``Looking ahead, consumer spending in 2008 looks set to, at best, only match the 5.7% rise we expect for this year, assuming that monetary policy will be supportive. Remittance growth is likely to slow, on a combination of a stronger peso and slower deployment of overseas workers. The government, in wanting to improve the quality of the workers it sends overseas, has been placing more stringent conditions on deployment, including the lifting of minimum wages. Foreign countries can also be partisan in their labour policies, such as the
In the right chart of Figure 5, DBS Bank notes of how the Peso has appreciated more than the pace of growth for remittances. Here we raise some questions; why has the Peso continued to rise in the face of declining growth rate of remittances? How valid is the conventional “cause-and-effects” view of the rising Peso?
Another important variable is the question of remittance contribution to personal consumption. The highly popular explanation is that remittances have been a major contributor to personal consumption and thus has served as a major fuel for our domestic economic growth. But like the analysis above, they seem to be more of logical deduction than of analysis based on statistical estimates or figures.
In short, until we see some figures, we remain unconvinced of the so-called “multiplier effect” of remittance spending, which I believe is highly overrated (a justification used by experts to call for more Central Bank intervention). Since I wrote the National Statistical Coordination Board, to request for this info last October we have not received a reply (we wrote them again this week).
As proof again look at the analysis above, it says that because of the declining growth of remittances (using 3rd quarter stats), personal consumption should slow. Yet recent consumption data during the 4th quarter shows of a substantial rise as our domestic GDP soared to decade year highs. According to NSCB.gov, ``consumer spending grew by 6.3 percent from 5.8 percent a year ago.” So essentially, the impact of a strengthening Peso to overall consumption (aside from the purchasing power) has been less than what is accepted wisdom.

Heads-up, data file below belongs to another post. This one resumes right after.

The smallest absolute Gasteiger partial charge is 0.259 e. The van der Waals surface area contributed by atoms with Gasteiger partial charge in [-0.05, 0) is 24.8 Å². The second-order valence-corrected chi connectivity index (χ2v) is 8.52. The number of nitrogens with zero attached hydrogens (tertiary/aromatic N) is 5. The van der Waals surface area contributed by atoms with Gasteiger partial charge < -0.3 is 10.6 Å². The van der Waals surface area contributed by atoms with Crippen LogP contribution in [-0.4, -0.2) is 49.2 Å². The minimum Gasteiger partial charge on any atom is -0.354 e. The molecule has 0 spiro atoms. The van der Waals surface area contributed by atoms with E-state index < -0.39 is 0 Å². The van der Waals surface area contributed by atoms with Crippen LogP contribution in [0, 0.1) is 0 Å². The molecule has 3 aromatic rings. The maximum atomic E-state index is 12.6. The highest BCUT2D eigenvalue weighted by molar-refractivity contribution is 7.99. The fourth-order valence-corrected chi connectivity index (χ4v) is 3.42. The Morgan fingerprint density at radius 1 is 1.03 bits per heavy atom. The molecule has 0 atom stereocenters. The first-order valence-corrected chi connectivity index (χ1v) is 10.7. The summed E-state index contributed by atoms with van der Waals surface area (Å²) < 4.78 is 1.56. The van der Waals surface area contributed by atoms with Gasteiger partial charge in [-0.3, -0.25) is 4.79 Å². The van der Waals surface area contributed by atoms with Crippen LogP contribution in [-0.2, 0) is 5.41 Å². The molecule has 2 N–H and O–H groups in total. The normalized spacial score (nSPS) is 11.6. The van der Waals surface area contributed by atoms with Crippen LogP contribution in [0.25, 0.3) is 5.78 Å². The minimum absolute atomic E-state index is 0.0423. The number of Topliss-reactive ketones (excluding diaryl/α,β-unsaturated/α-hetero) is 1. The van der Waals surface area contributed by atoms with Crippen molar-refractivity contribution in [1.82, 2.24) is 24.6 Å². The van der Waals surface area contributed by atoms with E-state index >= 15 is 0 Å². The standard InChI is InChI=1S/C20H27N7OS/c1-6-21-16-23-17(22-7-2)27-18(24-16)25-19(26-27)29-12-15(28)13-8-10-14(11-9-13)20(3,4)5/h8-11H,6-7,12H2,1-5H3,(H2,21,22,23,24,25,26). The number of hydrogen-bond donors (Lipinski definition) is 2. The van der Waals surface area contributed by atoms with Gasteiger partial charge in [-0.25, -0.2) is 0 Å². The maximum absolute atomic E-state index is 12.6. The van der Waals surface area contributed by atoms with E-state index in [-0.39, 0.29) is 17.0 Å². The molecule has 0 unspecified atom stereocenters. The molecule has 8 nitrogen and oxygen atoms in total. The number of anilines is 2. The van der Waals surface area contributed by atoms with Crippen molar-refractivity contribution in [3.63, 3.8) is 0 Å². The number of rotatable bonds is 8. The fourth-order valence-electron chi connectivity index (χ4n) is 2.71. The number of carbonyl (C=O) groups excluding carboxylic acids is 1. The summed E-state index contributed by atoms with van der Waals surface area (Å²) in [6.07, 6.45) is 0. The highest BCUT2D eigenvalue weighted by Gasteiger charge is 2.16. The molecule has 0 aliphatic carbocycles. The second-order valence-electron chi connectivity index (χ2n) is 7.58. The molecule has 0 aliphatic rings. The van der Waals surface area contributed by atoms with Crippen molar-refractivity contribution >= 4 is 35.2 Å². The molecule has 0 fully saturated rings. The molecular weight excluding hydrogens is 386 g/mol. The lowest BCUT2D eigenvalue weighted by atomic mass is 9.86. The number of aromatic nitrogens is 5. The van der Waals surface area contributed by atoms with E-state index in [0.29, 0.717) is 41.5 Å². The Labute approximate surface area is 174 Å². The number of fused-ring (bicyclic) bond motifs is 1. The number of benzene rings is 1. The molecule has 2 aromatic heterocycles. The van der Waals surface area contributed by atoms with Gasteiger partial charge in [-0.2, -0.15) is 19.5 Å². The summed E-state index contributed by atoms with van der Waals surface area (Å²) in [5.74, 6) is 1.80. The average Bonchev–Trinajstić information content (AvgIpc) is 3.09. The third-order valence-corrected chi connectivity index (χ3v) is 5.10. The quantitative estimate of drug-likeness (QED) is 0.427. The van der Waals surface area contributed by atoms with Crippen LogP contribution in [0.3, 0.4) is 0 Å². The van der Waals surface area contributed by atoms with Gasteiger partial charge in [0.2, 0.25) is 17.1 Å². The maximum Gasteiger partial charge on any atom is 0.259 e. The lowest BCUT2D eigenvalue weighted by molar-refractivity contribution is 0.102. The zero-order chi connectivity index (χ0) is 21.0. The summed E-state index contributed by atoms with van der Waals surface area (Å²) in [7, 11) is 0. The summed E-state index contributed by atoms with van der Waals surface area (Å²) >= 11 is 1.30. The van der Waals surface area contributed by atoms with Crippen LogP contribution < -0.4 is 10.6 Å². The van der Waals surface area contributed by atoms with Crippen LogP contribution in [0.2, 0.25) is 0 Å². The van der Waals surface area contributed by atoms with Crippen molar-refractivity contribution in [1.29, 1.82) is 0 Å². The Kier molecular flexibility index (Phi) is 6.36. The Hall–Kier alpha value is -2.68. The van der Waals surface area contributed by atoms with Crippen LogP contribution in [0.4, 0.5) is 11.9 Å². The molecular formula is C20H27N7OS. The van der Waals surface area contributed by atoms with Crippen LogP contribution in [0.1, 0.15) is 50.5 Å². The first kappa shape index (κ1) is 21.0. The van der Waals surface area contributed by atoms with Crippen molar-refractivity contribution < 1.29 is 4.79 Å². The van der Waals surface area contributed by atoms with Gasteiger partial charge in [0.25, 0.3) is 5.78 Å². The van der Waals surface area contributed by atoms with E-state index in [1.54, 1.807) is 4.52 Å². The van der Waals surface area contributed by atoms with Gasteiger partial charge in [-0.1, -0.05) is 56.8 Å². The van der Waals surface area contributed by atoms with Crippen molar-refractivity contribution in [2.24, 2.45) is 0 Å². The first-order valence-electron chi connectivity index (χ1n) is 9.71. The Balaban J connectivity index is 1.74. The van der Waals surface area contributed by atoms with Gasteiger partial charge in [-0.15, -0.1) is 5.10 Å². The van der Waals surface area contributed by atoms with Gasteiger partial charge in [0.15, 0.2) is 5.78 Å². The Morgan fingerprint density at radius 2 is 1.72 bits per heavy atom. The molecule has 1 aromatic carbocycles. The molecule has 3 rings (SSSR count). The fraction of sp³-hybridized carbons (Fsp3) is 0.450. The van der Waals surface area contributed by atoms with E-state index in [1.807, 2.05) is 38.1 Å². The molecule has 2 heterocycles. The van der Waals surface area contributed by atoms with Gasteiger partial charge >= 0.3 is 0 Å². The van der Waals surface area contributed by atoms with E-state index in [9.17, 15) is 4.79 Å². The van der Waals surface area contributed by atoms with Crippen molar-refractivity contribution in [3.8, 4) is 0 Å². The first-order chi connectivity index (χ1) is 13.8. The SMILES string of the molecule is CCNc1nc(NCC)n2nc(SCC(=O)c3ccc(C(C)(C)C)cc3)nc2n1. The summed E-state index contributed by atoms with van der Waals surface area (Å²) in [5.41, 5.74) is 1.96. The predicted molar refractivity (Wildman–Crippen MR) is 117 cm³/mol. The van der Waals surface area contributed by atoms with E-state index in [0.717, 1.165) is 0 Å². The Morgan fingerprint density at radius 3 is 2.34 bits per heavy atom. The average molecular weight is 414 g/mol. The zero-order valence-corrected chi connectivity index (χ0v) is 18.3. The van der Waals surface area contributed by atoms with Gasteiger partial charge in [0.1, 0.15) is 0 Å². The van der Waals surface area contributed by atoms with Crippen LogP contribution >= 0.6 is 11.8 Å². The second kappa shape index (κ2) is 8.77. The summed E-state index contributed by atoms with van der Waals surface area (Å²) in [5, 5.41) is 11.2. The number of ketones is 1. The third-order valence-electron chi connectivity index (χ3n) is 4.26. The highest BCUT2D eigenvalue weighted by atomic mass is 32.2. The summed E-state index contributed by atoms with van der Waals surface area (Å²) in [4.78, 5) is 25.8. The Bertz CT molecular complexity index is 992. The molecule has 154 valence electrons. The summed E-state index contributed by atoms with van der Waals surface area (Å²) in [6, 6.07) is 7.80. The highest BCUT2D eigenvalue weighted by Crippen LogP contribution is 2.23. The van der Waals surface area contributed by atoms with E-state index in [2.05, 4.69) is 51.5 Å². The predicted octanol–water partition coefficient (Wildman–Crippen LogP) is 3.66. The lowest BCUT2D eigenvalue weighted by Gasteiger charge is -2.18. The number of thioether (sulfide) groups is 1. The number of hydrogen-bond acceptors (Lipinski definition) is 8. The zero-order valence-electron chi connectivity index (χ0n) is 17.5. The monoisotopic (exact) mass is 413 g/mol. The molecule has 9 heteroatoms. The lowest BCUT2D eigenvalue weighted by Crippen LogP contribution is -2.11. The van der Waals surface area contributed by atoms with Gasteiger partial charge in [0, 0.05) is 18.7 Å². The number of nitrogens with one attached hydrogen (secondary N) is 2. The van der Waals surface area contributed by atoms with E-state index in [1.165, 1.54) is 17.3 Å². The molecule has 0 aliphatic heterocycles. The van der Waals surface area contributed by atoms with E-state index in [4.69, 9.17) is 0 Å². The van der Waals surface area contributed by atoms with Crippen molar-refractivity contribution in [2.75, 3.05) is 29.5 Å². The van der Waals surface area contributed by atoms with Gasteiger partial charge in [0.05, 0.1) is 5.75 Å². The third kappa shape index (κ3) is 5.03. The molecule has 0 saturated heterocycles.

Now, DBS suggests that the slowing overseas deployment (leftmost chart) could serve as a probable indicator or precursor to the slowing of remittance trends. Notably this comes in the light of the economic conditions PRIOR to the global credit crisis which may evolve into a meaningful global economic slowdown. This means that wildly optimistic analysis based on recent “strong” trends will get likely get slammed if declining overseas deployment trends conspires with a
Conclusion: Discretion Is The Better Part of Valor
So in the context of exports and remittances, global depressionists have valid arguments which should not be discounted. But the global financial markets and the economy is not just all about exports or remittances, there are other factors at play such as government policies, technological breakthroughs, globalization (finance, trade and labor)/protectionism, geopolitics, demographic trends, monetary dynamics and others.
Let us put into the place an objective perspective, in the context of the Philippine economy, if the highly popular remittances signify 10% of GDP then there is the other unpopular 90% of which is of more significance. Using common sense, I wonder when the popular 10% has surpassed the unpopular 90% in real life importance.
Also, if exports and imports contribute 40% each to the GDP then there is the other 60% to reckon with. Unlike mainstream experts who believe that they are uniquely armed and equipped with sophisticated analysis using modern statistical data which presumably captures the entire spectrum of variable working parts of the economy….we don’t. We don’t pretend to know everything. We even don't know much of anything that's why we question. Hence, we respect randomness or the influences of unknown variables.
Bottom line: Avoid looking for reasons to rationalize one’s biases (confirmation bias). Avoid also from falling into “conflict-of-interest” traps (agency problem). In matter of portfolio risks deployment, as a saying goes, discretion is the better part of valor.